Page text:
DDOT’s first purposed design is moving to a one-lane only design, shutting down the inner lane of the circle, decreasing the pedestrian crosswalks from 40 feet to 20 feet and including a protected, buffered bike lane. This proposed solution could result in traffic backups along New Hampshire Avenue, said Van Houten. It’s also not supported by Ward 4 Councilmember Brandon Todd. According to Todd’s office, the Councilmember doesn’t favor the one-lane solution (he live nearby) but is open to learning more from DDOT’s tests.

The second design also is a one-lane design that narrows traffic in the circle to one lane and adds a cycle track. Crosswalks into the circle would be shorter, with bus stops moved off the curb.

The third design is to keep two-lanes and add more flexposts and paint striping, along with a single lane entrance and exit from New Hampshire Avenue, raised crosswalks and a buffered bike lane. This concept uses flexposts and striping to shift parking off the curb.

According to DDOT, the one lane concept will see “significant queuing of traffic.” Their report says: “AM Peak Hour – Significant queuing impacts projected for southbound New Hampshire and Illinois Avenues, and queues likely to impact other intersections • PM Peak Hour – Queues projected to increase on all approaches, but with only slight impacts on other intersections”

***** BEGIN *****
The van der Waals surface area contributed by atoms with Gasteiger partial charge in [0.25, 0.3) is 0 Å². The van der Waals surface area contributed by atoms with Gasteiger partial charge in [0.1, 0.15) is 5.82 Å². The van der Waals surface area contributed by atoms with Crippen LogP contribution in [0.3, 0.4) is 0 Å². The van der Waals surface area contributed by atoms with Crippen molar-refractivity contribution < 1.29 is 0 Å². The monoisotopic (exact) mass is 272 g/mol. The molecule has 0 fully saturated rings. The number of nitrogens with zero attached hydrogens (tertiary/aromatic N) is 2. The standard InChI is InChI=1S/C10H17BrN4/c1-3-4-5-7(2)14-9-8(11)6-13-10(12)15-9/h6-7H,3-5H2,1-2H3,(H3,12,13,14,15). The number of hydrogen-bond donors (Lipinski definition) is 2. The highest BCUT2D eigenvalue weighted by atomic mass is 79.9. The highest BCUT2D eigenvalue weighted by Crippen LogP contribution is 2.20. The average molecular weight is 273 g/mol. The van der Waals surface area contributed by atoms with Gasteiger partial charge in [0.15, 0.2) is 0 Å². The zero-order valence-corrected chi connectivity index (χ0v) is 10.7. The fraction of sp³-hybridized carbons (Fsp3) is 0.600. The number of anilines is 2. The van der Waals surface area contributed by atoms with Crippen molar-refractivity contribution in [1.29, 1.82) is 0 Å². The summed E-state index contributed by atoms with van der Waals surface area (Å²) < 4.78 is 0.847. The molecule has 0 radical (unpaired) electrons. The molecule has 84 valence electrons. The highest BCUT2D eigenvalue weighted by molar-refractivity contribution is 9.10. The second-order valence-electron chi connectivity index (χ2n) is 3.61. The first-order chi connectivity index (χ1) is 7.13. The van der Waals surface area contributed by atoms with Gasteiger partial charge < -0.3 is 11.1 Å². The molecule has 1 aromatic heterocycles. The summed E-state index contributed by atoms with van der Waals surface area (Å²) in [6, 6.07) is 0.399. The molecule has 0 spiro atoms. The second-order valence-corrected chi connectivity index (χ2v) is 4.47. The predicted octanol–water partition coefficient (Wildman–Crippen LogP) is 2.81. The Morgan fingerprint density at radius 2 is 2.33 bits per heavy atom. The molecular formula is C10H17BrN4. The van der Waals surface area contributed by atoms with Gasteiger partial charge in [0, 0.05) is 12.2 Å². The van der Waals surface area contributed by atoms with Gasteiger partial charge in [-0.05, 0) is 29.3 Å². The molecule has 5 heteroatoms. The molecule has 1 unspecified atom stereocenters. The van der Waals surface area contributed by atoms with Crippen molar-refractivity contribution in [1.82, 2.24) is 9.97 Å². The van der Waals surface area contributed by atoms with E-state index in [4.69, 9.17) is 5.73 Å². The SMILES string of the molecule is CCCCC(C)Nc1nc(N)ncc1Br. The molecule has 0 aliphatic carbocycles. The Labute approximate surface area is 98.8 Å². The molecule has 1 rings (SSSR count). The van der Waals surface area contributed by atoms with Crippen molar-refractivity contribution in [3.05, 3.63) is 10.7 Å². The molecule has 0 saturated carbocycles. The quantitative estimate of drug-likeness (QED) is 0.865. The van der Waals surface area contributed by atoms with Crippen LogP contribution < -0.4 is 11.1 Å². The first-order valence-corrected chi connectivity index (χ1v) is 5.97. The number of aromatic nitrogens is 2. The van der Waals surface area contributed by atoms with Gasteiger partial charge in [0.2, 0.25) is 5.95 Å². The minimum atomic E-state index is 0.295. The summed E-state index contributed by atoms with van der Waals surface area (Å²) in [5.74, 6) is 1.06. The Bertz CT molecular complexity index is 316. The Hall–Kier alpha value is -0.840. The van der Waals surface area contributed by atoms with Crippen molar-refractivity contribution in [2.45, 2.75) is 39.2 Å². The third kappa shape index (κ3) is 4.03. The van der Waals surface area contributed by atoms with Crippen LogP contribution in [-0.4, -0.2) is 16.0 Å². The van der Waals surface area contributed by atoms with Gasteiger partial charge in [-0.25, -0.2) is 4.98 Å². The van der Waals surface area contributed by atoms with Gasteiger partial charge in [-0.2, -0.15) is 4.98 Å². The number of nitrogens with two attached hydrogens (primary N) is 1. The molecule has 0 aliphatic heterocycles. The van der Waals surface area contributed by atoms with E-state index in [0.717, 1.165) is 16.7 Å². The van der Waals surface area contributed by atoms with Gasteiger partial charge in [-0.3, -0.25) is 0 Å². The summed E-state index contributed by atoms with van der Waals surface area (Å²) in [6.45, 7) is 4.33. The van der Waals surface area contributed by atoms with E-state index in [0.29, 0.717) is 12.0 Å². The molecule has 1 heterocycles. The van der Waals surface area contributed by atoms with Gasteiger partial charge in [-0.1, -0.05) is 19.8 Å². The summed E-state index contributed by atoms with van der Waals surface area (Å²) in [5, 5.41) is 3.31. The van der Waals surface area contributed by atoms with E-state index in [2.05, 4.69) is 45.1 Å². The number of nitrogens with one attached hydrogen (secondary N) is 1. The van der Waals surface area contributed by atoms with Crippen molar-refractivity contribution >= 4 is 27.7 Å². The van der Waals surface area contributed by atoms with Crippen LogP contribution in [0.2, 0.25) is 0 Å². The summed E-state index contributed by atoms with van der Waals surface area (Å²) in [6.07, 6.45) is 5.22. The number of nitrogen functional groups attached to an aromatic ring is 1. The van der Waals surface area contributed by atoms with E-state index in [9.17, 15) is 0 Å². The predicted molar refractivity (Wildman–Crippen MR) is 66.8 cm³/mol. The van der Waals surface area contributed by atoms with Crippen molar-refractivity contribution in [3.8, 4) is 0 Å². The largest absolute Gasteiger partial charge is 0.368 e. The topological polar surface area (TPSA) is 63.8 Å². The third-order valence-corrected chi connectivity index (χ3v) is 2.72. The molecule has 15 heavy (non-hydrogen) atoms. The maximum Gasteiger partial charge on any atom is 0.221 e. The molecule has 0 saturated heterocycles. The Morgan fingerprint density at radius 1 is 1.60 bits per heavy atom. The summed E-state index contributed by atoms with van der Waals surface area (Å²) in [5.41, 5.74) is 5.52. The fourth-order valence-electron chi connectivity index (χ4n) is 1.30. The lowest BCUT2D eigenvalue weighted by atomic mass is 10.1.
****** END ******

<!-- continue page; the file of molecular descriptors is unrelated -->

Results of analysis indicate a negative impact on traffic flow if circle is reduced to a single travel lane – At peak times, New Hampshire approaches and southbound Illinois approach currently operate with volumes near or exceeding available capacity – Reducing to one lane will increase delays and queues, especially north of the circle during AM peak – Volumes on several approaches would further exceed available capacity – Drivers would likely find other routes that divert away from Grant Circle

Petworth News worked with HotelsNearDCMetro.com to create a Google Map of Grant Circle during peak travel times that shows traffic (pink to red areas). You can see where traffic currently backs up, and at what time in the YouTube playlist:

Because DDOT believes modeling of a traffic circle is complex, they want to do the single-lane test to get real world data.

More to come after the test — HotelsNearDCMetro.com will be doing another Google Map analysis of Grant Circle during the week of the single-lane test. Petworth News will publish those results as well.

If you have questions or want to send feedback, email DDOT’s Transportation Planner Ted Van Houten.

My thanks to HotelsNearDCMetro.com for their mapping assistance!

HotelsNearDCMetro.com is a family-run website that helps people navigate DC and the surrounding area to find the best hotels in the area. We're keen advocates of public transit! They help out-of-towners save money by finding reliable and cheap hotels in Washington DC near the Metro. Give them a look, and consider mentioning them to your friends and family looking for advice on visiting DC.